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Aakers Brand Equity model

Type of model:

Brand model (structure model)

D. Aaker
Brand-added value/ brand equity

Figure 1: Aakers Brand Equity model

In his Brand Equity model, David A. Aaker identifies five brand equity components: (1) brand loyalty, (2) brand awareness, (3) perceived quality, (4) brand
associations and (5) other proprietary assets. Aaker defines brand equity as the
set of brand assets and liabilities linked to the brand - its name and symbols that add value to, or subtract value from, a product or service. These assets
include brand loyalty, name awareness, perceived quality and associations.
This definition stresses brand-added value; however, his model does not make
a strict distinction between added value for the customer/ consumer and added
value for the brand owner/ company.
This model can be used to get to grips with a brands equity and gain insight
into the relation between the different brand equity components and (future)
performance of the brand. Apart from the five components, the model also reflects indicators (and/or consequences) of the pursued branding policy. It goes
without saying that brand equity will rise as brand loyalty increases, brand name
awareness increases, perceived quality increases, brand associations become

stronger (and more positive), and the number of brand-related proprietary assets increase. The model also provides insight into the criteria that indicate to
what degree actual value is created with both consumer and company due the
pursued branding policy.
David Aakers Brand Equity Model defines the five following brand equity components:
1. Brand loyalty: the extent to which people are loyal to a brand is expressed in
the following factors:
- Reduced marketing costs (hanging on to loyal customers is cheaper than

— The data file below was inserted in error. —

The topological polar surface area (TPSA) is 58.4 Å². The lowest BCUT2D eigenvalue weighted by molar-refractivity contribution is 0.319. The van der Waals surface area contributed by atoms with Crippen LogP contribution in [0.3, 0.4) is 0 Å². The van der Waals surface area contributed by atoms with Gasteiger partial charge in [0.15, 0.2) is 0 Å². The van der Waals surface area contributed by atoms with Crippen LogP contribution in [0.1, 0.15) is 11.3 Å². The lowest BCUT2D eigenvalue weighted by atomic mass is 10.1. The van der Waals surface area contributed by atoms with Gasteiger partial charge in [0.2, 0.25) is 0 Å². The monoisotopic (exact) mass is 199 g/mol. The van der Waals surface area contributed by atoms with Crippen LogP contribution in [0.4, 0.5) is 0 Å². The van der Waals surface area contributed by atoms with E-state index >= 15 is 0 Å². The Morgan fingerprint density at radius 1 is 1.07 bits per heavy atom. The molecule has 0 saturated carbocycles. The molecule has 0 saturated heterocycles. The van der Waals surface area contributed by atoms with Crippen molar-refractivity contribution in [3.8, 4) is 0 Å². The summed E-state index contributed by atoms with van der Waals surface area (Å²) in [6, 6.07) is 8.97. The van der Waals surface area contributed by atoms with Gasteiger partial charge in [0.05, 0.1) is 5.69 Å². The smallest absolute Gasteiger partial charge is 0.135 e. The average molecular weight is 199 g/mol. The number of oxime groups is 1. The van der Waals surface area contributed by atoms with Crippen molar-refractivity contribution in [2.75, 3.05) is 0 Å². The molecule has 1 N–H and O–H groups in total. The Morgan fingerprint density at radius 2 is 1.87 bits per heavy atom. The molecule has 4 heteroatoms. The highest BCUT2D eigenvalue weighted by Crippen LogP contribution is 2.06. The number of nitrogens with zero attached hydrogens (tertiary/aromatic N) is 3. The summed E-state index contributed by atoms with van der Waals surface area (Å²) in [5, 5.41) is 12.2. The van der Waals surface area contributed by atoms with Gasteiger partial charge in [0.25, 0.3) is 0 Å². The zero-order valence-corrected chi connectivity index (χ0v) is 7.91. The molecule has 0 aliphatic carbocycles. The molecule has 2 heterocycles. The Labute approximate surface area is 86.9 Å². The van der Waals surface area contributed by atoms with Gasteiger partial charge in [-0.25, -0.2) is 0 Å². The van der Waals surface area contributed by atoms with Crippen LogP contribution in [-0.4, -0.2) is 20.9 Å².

charming potential new customers)
- Trade leverage (loyal customers represent a stable source of revenue for
the distributive trade)
- Attracting new customers (current customers can help boost name
awareness and hence bring in new customers)
- Time to respond to competitive threats (loyal customers that are not
quick to switch brands give a company more time to respond to competitive threats)
2. Brand awareness: the extent to which a brand is known among the public,
which can be measured using the following parameters:
- Anchor to which associations can be attached (depending on the
strength of the brand name, more or fewer associations can be attached
to it, which will, in turn, eventually influence brand awareness)
- Familiarity and liking (consumers with a positive attitude towards a brand,
will talk about it more and spread brand awareness)
- Signal of substance/ commitment to a brand.
- Brand to be considered during the purchasing process (to what extent
does the brand form part of the evoked set of brands in a consumers
3. Perceived quality: the extent to which a brand is considered to provide good
quality products can be measured on the basis of the following five criteria:
- The quality offered by the product/ brand is a reason to buy it
- Level of differentiation/ position in relation to competing brands
- Price (as the product becomes more complex to assess, and status is at
play, consumers tend to take price as a quality indicator)
- Availability in different sales channels (consumers have a higher quality
perception of brands that are widely available)
- The number of line/ brand extensions (this can tell the consumer the
brand stands for a certain quality guarantee that is applicable on a wide

4. Brand associations: associations triggered by a brand can be assessed on

the basis of the five following indicators:
- The extent to which a brand name is able to retrieve associations from
the consumers brain (such information from TV advertising)
- The extent to which association contribute to brand differentiation in relation to the competition (these can be abstract associations, such as vitality, or associations with concrete product benefits, such will leave your
washing cleaner)
- The extent to which brand associations play a role in the buying process
(the greater this extent, the higher the total brand equity)
- The extent to which brand associations create positive attitude/ feelings
(the greater this extent, the higher the total brand equity)
- The number of brand extensions in the market (the greater this number,
the greater the opportunity to add brand associations)
5. Other proprietary assets: examples are patents and intellectual property
rights, relations with trade partners, and airlines' landing slots (the more proprietary rights a brand has accumulated, the greater the brands competitive
edge in those fields)
Aaker, D.A. (1991), Managing brand equity; capitalizing on the value of a brand
name. The Free Press, New York, N.Y. *
* : Available in the EURIB library.

2009 EURIB (